As summer tilts toward autumn, major clothing retailers have found themselves with a massive glut of inventory, forcing many chains to make tough choices. Per CNN, discounts and promotions are the usual strategies for clearing excess goods, but that's not good enough for Kohl's and the Gap. Both companies announced plans to use a "pack and hold" strategy, whereby they hold select merchandise in warehouses to be reshelved later. For example, in a recent earnings call, Gap executives said they'll pack away shorts, T-shirts, and tank tops until next summer. "We're confident that we will be able to integrate our pack and hold inventory with future assortments," said the company's finance chief.
As Forbes reports, the past couple of years have been very challenging for the industry, beginning with pandemic shutdowns in 2020, when companies were forced to close stores and demand plunged. The decline of indoor malls and ever-increasing competition from online sellers continue to add to the challenges, along with supply chain disruptions that delayed many seasonal deliveries. Now, inflation has crushed demand once again, and it couldn't have happened at a worse time for retailers, who ordered their inventory months ago, when the future seemed relatively bright, per Supply Chain Dive.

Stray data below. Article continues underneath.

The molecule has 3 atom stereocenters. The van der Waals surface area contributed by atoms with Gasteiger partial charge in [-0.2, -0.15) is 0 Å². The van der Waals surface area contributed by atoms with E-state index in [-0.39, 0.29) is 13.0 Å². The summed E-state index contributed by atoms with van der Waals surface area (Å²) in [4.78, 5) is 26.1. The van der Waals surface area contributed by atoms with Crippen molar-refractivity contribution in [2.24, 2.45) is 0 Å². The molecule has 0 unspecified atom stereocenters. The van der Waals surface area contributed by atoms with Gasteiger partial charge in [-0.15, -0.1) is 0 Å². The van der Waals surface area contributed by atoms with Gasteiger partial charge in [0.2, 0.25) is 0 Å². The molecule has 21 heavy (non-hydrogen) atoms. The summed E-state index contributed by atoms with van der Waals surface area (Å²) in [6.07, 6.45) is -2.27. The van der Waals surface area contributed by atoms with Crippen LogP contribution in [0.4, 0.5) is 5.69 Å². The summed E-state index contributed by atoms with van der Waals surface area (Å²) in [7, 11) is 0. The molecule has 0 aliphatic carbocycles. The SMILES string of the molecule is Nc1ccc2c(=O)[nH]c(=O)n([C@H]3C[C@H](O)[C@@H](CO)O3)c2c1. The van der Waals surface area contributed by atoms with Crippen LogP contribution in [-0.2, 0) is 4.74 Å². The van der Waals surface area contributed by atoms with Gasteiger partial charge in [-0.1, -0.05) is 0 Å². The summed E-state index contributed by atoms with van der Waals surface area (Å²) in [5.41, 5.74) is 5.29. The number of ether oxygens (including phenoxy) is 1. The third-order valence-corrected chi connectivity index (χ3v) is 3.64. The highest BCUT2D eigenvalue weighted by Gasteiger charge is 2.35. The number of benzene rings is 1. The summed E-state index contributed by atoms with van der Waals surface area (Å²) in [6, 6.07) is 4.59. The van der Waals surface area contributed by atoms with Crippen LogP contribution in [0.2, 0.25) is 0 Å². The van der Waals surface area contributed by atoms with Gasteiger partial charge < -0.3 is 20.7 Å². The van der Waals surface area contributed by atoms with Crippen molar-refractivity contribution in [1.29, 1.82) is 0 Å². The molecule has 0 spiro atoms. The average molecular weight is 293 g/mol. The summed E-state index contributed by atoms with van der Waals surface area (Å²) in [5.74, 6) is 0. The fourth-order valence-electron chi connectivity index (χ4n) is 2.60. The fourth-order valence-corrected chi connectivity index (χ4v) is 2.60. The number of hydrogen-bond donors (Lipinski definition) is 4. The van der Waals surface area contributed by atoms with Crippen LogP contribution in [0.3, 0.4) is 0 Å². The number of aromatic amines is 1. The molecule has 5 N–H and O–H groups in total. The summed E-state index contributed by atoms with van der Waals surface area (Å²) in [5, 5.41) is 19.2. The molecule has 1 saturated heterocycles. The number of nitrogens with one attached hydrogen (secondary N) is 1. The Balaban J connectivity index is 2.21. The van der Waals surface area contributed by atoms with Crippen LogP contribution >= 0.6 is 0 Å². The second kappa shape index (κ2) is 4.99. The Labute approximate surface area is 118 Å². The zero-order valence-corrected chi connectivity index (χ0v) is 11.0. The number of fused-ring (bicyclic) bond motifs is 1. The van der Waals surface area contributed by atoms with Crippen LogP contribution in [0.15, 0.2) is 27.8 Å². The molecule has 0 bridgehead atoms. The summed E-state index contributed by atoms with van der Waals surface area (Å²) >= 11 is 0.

Deep discounts can certainly help clear excess inventory, but they can also kill the bottom line. Just ask Nordstrom, which says it'll lose $200 million in gross profits in the second half of 2022 because of clearance efforts. Discounts can also harm brands, diminishing their value in consumers' eyes. "Pack and hold" may help avoid costly write-offs, but it's not without risks, as it adds warehouse costs; plus, there's no guarantee the goods will sell when they're unpacked. All of this has CNBC's Jim Cramer and Jeff Marks buying stock in TJ Maxx, which specializes in discounted items. The company's stock, TJX, has held up relatively well this summer compared to Kohl's and the Gap. (Read more retail sales stories.)